Given the Deepwater Horizon’s spill still has the capacity for its total size to continue growing in scope and the spills location near the, now notorious, loop-current, the amount of U.S. coastline and coastal waters in danger of being contaminated is unprecedented.  Efforts to contain and clean up the spill once the tap has finally been shut off will be both labour intensive and expensive and as such it is unsurprising that people are already demanding that BP get out its chequebook.  In the attempt to cut off the very obvious negative publicity that an environmental disaster such as this is bound to create amongst a now all to environmentally aware public BP has accepted to foot the bill for the all its legal liabilities relating to the fall out of cleanup.    

Ah Yes… The Plus Side:

                Though we are today presented with a horrendous environmental accident the spill itself may represent a chance for the environmental movement to reset itself and get back to its core priority of eliminating pollution.  Until quite recently environmentalists the world over have had their attentions held by the passing fad of climate change.  With the recent allegations surrounding fraud within the global climate-change science community (the scandal, so predictably, monikered as climategate) fresh on many people’s minds, maybe it’s time for the environmental movement to get firmly back to its roots.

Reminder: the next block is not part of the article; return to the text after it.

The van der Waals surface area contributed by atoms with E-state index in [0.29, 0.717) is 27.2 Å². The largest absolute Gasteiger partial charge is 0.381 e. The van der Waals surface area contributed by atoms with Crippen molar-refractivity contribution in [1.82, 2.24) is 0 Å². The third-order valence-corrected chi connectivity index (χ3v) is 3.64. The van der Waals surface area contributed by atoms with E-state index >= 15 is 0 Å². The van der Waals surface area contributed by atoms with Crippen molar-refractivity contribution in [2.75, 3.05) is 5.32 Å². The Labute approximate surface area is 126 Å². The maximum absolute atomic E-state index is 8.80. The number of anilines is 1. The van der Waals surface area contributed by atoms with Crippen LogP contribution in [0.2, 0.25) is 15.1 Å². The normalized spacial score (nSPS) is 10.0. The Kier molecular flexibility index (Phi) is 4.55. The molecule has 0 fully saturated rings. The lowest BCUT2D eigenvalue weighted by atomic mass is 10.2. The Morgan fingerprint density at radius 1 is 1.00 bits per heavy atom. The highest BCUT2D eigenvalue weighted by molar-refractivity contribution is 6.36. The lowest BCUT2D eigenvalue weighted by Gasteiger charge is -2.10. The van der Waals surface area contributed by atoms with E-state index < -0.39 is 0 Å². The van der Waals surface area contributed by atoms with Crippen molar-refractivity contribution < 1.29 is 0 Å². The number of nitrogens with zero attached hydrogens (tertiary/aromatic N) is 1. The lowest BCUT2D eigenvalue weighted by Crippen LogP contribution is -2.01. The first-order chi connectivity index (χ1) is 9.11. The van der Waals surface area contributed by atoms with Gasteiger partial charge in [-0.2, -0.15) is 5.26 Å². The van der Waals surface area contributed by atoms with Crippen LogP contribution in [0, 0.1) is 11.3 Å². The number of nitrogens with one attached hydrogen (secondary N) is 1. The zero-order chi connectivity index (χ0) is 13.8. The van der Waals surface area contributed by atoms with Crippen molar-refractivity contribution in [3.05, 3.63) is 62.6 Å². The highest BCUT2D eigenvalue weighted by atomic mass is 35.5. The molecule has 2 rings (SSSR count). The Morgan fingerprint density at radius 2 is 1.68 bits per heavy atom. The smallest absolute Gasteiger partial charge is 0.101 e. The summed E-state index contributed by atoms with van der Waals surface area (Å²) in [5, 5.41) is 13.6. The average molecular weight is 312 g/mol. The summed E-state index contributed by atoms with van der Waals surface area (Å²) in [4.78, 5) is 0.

At heart the environmental movement once stood for the reduction and hopeful elimination of pollution.  We have forgotten in all the worries spent about carbon emissions that CO2 is not in itself inherently dangerous nor is it a pollutant; unfortunately the chemical dispersants being used to clean up the very spill that is polluting the Gulf Coast most certainly are.  This spill merely stands in highlight as the most current and publicized of many such chemical spills or hazards to the environment. Be it the thoroughly polluted waters of the Yangtze River in China to the Great Lakes here closer to home industrial contamination of the environment remains the most pressing problem facing the world in the near future.  Climates will change, and no matter the inconvenience such change brings humans will be capable of adapting to it.  However one thing humans can handle no more readily than any other species is a polluted and contaminated environment.